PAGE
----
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Monday, 17 November 2008


Congratulations to Harriet Harman on the Speakers’ Conference on women and members of ethnic minority groups in Parliament. If Parliament is ever going to be a fully representative body for all sections of our society, women, black people and people with disabilities all have to be there.

The current situation where less than 20 percent of MPs are women is really not tenable. It’s one third in the European Parliament, which, though much better, is still not good enough. According to the “Guardian” today, it will take 400 years for the Conservatives to reach gender balance in the House of Commons. There should also be four times as many minority ethnic MPs as at present.

Sadly, our legislature is not at all representative. The political class, from which more and more of our MPs are drawn, to which Hazel Blears referred over the weekend, is growing apace. It is a grouping which is almost all white and middle class. This is not good news for democracy.
The number of MPs from outside the middle class, i.e. from manual worker backgrounds, is falling rapidly. While I think this is more difficult to define than race or sex in that people born into such circumstances can become middle class through education and life experience, we still need to bear this matter in mind.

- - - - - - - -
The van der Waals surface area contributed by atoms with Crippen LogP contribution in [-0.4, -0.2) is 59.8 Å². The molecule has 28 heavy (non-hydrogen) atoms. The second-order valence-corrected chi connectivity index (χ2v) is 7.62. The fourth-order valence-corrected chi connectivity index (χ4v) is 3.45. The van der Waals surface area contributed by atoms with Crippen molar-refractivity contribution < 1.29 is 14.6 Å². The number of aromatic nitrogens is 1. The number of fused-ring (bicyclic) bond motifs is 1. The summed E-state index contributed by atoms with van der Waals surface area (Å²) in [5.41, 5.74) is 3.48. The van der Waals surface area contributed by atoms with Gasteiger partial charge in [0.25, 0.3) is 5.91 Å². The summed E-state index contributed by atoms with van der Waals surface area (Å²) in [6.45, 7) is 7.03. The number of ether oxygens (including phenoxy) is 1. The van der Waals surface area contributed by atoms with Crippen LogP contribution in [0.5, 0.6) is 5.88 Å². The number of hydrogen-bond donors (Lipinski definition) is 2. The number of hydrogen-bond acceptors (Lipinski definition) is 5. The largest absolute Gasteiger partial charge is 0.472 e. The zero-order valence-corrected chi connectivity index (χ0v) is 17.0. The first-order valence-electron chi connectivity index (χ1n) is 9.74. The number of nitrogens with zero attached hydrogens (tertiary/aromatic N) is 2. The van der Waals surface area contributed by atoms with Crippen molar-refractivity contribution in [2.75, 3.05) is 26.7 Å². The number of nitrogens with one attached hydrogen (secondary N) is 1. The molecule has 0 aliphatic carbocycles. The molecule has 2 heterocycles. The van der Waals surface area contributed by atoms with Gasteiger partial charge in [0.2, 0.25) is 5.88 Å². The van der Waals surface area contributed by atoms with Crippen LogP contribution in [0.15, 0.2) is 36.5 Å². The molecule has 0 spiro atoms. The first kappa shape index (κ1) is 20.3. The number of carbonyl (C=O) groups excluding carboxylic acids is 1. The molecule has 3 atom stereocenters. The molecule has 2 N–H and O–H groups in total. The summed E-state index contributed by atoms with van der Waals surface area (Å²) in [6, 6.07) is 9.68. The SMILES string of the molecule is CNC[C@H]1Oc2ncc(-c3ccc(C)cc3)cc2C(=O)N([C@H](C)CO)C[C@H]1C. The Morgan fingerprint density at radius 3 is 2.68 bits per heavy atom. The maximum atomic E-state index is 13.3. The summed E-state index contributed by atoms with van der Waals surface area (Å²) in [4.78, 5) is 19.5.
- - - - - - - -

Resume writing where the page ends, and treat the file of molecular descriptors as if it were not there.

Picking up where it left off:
As something close to my heart, I would like the Speaker’s Conference to look at our voting system. No other country in Europe uses first past the post for elections to their parliament. In this country the narrowing political class concentrates on the 20 or so percent of marginal seats which will decide the next general election. These seats are by their nature particular and unlike the remaining 80 percent.

Any system which sees only 20 percent of the country as electorally significant will never be fully representative. As someone who is elected by a proportional system, I believe it is much fairer in that every vote counts. Electoral reform would be a real challenge for the Speaker’s Conference and one they should take on board.

1 comment:

Funda Pepperell said...

It is clear from the evidence that we have a long way to go to create multi-ethnic Britian in Parliament and in other political institutions.Ethnic minority population in Britain is almost 5 million, approximately %8 of the population.There are more than 125 Parliamentary constituencies in England with an ethnic minority population over %10.
Question is how far have Labour Party helped to provide elected representation? In 2005 13 MPs from Labour Party only 2 from Conservatives. Today only%2 of Members of Parliament are from an ethnic minority group.
The Labour Party Parliamentary selection process is very hard but designed to be more democratically representative.
BAME candidates have an advantage over white candidates for short listing. This certainly helps ethnic candidates to go further but, it dose not help them get selected.As a ethnic parliamentary candidate I sometimes find very difficult to deal people with in the labour party. Seems like it is still hard for many white British man in Labour Party , to accept me as knowledgeable Politician, instead of just an ethnic woman. One wonders when people can see me beyond my gender and race.
Funda Pepperell PPC for Basingstoke